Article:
INFORMATION TRANSPARENCY AND USER BEHAVIOR IN EMERGING ONLINE MARKETPLACES: EMPIRICAL STUDIES OF SOCIAL MEDIA AND OPEN INNOVATION MARKETS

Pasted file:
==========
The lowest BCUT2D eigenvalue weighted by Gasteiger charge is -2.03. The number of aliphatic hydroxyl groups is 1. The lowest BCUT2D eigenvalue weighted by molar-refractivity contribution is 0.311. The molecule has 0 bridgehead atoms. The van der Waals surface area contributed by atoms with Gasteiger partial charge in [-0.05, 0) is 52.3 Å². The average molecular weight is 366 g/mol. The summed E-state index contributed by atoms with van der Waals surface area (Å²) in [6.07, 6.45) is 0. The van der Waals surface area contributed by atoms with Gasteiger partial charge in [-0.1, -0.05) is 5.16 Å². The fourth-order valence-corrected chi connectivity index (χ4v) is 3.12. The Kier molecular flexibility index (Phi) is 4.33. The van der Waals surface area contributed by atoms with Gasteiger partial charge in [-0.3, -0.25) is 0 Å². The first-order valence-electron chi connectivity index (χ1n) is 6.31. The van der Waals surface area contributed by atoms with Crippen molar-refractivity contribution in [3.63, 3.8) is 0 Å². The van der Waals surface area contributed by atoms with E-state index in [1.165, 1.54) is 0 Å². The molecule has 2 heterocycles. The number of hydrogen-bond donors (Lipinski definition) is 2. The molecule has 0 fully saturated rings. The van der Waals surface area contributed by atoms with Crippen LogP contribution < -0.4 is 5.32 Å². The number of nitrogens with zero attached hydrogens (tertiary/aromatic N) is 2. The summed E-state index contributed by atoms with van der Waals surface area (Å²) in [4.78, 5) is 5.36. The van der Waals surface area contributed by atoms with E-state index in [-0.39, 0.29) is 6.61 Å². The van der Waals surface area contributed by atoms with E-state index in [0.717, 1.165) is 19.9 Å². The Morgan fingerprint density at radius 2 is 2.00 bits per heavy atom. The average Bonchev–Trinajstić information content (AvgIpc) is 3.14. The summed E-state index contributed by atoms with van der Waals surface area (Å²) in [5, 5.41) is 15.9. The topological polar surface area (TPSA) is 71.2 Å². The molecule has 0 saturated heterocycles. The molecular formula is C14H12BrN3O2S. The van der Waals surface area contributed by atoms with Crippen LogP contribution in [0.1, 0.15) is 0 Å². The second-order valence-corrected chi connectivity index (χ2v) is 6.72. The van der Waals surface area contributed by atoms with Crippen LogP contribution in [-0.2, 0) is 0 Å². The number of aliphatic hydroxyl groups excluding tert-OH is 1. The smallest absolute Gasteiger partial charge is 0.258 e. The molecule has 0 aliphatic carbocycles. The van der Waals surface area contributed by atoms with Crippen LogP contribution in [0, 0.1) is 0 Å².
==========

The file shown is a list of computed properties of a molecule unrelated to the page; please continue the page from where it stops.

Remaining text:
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Web 2.0 and social media have significantly increased the amount of information available to users not only about firms and their offerings, but also about the activities of other individuals in their networks and markets. It is widely acknowledged that this increased availability of information is likely to influence a user's behavior and choices. However, there are very few systematic studies of how such increased information transparency influences user behavior in emerging marketplaces. My dissertation seeks to examine the impact of increased information transparency - particularly, information about other individuals - in two emerging platforms. The first essay in my dissertation compares online "social" marketing on Facebook with "non-social" marketing and examines their relative impacts on the likelihood of adoption, usage and diffusion of an "App". While social marketing - wherein a user gets to see which of her other friends have also "liked" the product being marketed- is one of the fastest growing online marketing formats, there are hardly any studies that have examined the value of the social aspect of such marketing. I find that social marketing is associated with increased app adoption, usage, and diffusion as compared to non-social marketing. The study also uncovers interesting tradeoffs between the effects of different types of "social" information on user behavior outcomes. The second essay examines the behavior of contestants in an open innovation design marketplace, wherein firms seek solutions from a crowd through an online contest. The study examines how the availability of information about other contestants as well as the availability of feedback information provided to others by the contest holder, impacts a focal contestant's behavior and outcomes. I find that contestants adopt different strategic behaviors that increase their odds of winning the contest under the different information-transparency regimes. The findings have interesting implications for the design of online contests and crowdsourcing markets. Overall, my dissertation provides a deeper understanding of how the visibility of different types of information in online platforms impacts individual behaviors and outcomes.